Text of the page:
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On Eve of Primary, Mike Parson and Political Allies Hit for State Ethics Violation

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On the eve of his own primary, GOP Gov. Mike Parson has been hit with campaign finance violations and his political allies fined thousands of dollars. The incumbent governor and his PAC have been under investigation since February for violating Missouri’s campaign finance laws.

This breaking news is just the latest development in a string of allegations of corruption and unethical practices lobbed at Parson and his Jefferson City insider-allies. Parson’s woes were highlighted in a national story over the weekend.

Read more about Parson and his buddies latest law-breaking activities below:

St. Louis Post-Dispatch: Parson PAC fined for reporting lapses connected to Super Bowl, D.C. trips

The Missouri Ethics Commission fined a political action committee supporting Gov. Mike Parson $2,000 Monday for reporting lapses connected to a pair of flights for the governor that the group chartered.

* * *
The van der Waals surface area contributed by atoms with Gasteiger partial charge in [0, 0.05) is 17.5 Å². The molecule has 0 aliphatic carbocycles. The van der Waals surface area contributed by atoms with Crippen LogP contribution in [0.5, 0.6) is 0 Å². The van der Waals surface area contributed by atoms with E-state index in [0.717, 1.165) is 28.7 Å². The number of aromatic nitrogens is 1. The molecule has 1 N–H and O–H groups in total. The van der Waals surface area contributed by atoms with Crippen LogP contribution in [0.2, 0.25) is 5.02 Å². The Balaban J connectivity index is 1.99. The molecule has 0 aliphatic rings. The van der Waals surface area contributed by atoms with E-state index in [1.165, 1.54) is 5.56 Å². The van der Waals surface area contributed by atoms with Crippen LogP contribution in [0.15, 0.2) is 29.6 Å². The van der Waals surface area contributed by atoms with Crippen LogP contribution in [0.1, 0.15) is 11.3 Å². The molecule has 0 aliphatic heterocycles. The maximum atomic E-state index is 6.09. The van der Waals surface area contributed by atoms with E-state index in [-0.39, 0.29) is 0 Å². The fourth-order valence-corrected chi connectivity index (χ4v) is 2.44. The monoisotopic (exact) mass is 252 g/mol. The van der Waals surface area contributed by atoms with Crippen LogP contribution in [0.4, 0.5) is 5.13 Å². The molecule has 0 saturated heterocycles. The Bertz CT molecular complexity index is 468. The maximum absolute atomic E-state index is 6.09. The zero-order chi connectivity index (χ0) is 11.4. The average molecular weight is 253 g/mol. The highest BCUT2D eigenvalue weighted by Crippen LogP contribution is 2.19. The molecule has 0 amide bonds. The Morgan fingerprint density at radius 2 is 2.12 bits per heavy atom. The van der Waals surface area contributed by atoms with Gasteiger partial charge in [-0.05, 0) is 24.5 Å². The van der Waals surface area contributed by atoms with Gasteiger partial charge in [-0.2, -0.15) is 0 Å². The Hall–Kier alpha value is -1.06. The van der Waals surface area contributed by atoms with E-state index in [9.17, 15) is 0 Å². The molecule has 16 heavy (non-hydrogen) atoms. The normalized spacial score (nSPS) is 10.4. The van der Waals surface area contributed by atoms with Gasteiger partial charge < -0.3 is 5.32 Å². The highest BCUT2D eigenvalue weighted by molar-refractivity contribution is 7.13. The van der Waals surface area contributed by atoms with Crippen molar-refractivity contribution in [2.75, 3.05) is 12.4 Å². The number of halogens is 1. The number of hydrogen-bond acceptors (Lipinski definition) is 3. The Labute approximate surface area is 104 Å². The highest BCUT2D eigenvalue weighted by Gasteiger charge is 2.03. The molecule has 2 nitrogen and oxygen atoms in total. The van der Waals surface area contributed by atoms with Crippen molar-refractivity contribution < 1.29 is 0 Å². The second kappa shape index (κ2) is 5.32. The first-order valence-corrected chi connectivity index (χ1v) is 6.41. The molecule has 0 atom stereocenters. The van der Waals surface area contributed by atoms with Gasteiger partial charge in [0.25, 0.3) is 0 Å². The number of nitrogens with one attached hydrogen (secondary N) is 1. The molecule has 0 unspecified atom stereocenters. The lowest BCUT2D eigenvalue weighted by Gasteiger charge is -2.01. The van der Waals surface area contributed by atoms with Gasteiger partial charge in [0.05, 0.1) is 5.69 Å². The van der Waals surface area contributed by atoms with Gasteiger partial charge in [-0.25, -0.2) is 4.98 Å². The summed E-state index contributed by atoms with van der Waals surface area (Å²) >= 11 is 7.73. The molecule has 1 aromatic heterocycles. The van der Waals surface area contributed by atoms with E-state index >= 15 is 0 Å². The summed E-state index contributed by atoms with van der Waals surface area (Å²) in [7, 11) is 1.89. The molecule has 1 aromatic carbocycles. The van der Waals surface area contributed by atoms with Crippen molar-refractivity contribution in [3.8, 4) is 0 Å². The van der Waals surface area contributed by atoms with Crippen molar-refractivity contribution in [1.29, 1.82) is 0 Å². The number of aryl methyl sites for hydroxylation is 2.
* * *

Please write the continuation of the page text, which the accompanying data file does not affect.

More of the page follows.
The commission, in a consent order posted online Monday, said there was probable cause to believe the Uniting Missouri PAC violated state ethics laws by “failing to report the fair market value of two flights within forty-eight hours of receiving the contributions.”

The decision by regulators was issued just a day before voters go to the polls to determine whether Parson will be the Republican nominee for governor in the November election.


Democrats in February asked state ethics officials to investigate whether Parson’s trip to the Super Bowl, paid for by the Uniting Missouri PAC, violated state campaign laws.

Missouri campaign finance laws prohibit certain kinds of coordination between candidates and PACs. The complaint said Parson’s $15,497 flight on a private plane to see the Kansas City Chiefs take on the San Francisco 49ers clearly required coordination with the Uniting Missouri PAC.

The second flight drawing attention was in December, when the Kansas City Star reported the governor traveled to Washington on a plane belonging to Rick DeStefane, the owner of a nursing home company that has been investigated for Medicaid fraud.


The commission, in its decision, said Uniting Missouri didn’t determine the fair market value of either flight, instead reporting the plane owner/operator’s actual costs as the value of the contribution.

The PAC also didn’t report the flights within 48 hours; Missouri law requires contributions over $5,000 to be reported within two days.


The ethics commission also dismissed a complaint against the Liberty Alliance USA, which opposes Parson’s likely Democratic opponent, Auditor Nicole Galloway.

The complaint said the Liberty Alliance needed to file campaign finance reports, but the commission disagreed, saying the group didn’t “meet the legal standards” that would require more disclosures.

The group is connected to former state GOP chairman Todd Graves.